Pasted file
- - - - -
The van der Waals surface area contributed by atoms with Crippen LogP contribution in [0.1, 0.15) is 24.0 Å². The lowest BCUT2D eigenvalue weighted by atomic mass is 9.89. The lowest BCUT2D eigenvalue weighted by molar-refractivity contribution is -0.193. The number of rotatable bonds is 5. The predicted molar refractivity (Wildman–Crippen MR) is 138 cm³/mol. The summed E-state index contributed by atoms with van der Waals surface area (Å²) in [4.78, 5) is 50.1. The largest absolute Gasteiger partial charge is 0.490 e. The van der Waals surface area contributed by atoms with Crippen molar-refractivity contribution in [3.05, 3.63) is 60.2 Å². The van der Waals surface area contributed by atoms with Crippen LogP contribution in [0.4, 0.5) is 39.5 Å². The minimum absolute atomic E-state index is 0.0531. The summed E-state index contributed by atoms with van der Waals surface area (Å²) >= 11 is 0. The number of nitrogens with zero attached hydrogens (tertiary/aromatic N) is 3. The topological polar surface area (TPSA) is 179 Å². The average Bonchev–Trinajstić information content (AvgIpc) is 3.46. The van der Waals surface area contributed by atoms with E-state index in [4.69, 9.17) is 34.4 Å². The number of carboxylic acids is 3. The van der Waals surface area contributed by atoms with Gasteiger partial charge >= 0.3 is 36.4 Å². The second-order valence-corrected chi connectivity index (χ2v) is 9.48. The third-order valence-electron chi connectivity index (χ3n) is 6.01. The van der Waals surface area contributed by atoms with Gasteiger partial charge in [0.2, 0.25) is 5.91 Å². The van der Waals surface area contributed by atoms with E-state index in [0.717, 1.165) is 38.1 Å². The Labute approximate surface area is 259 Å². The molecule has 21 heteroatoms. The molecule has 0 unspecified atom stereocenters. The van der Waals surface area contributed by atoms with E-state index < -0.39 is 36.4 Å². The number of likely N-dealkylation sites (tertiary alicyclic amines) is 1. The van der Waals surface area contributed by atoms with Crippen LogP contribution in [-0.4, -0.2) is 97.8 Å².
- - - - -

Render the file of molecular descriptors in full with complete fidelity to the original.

The van der Waals surface area contributed by atoms with Crippen LogP contribution in [0.1, 0.15) is 24.0 Å². The lowest BCUT2D eigenvalue weighted by atomic mass is 9.89. The lowest BCUT2D eigenvalue weighted by molar-refractivity contribution is -0.193. The number of rotatable bonds is 5. The predicted molar refractivity (Wildman–Crippen MR) is 138 cm³/mol. The summed E-state index contributed by atoms with van der Waals surface area (Å²) in [4.78, 5) is 50.1. The largest absolute Gasteiger partial charge is 0.490 e. The van der Waals surface area contributed by atoms with Crippen molar-refractivity contribution in [3.05, 3.63) is 60.2 Å². The van der Waals surface area contributed by atoms with Crippen LogP contribution in [0.4, 0.5) is 39.5 Å². The minimum absolute atomic E-state index is 0.0531. The summed E-state index contributed by atoms with van der Waals surface area (Å²) >= 11 is 0. The number of nitrogens with zero attached hydrogens (tertiary/aromatic N) is 3. The topological polar surface area (TPSA) is 179 Å². The average Bonchev–Trinajstić information content (AvgIpc) is 3.46. The van der Waals surface area contributed by atoms with E-state index in [4.69, 9.17) is 34.4 Å². The number of carboxylic acids is 3. The van der Waals surface area contributed by atoms with Gasteiger partial charge >= 0.3 is 36.4 Å². The second-order valence-corrected chi connectivity index (χ2v) is 9.48. The third-order valence-electron chi connectivity index (χ3n) is 6.01. The van der Waals surface area contributed by atoms with Gasteiger partial charge in [0.2, 0.25) is 5.91 Å². The van der Waals surface area contributed by atoms with E-state index in [0.717, 1.165) is 38.1 Å². The Labute approximate surface area is 259 Å². The molecule has 21 heteroatoms. The molecule has 0 unspecified atom stereocenters. The van der Waals surface area contributed by atoms with E-state index < -0.39 is 36.4 Å². The number of likely N-dealkylation sites (tertiary alicyclic amines) is 1. The van der Waals surface area contributed by atoms with Crippen LogP contribution in [-0.4, -0.2) is 97.8 Å².